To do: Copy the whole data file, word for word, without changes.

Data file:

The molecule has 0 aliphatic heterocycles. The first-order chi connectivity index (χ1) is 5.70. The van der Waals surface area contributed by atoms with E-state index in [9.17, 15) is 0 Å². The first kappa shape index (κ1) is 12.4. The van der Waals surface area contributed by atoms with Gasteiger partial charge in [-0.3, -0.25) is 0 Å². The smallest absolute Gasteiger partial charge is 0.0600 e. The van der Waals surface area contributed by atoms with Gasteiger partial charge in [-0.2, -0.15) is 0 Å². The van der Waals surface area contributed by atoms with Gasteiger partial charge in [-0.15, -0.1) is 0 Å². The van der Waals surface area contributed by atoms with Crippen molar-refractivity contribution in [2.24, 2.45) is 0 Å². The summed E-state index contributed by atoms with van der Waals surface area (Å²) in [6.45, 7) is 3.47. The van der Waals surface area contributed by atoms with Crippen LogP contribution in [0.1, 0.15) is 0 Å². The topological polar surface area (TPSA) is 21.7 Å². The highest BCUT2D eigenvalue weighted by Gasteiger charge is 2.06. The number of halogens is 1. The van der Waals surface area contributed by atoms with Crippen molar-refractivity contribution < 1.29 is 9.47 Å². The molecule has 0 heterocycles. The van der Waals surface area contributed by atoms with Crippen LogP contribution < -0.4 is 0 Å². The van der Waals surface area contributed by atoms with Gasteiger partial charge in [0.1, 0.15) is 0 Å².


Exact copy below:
The molecule has 0 aliphatic heterocycles. The first-order chi connectivity index (χ1) is 5.70. The van der Waals surface area contributed by atoms with E-state index in [9.17, 15) is 0 Å². The first kappa shape index (κ1) is 12.4. The van der Waals surface area contributed by atoms with Gasteiger partial charge in [-0.3, -0.25) is 0 Å². The smallest absolute Gasteiger partial charge is 0.0600 e. The van der Waals surface area contributed by atoms with Gasteiger partial charge in [-0.2, -0.15) is 0 Å². The van der Waals surface area contributed by atoms with Gasteiger partial charge in [-0.15, -0.1) is 0 Å². The van der Waals surface area contributed by atoms with Crippen molar-refractivity contribution in [2.24, 2.45) is 0 Å². The summed E-state index contributed by atoms with van der Waals surface area (Å²) in [6.45, 7) is 3.47. The van der Waals surface area contributed by atoms with Crippen LogP contribution in [0.1, 0.15) is 0 Å². The topological polar surface area (TPSA) is 21.7 Å². The highest BCUT2D eigenvalue weighted by Gasteiger charge is 2.06. The number of halogens is 1. The van der Waals surface area contributed by atoms with Crippen molar-refractivity contribution < 1.29 is 9.47 Å². The molecule has 0 heterocycles. The van der Waals surface area contributed by atoms with Crippen LogP contribution < -0.4 is 0 Å². The van der Waals surface area contributed by atoms with Gasteiger partial charge in [0.1, 0.15) is 0 Å².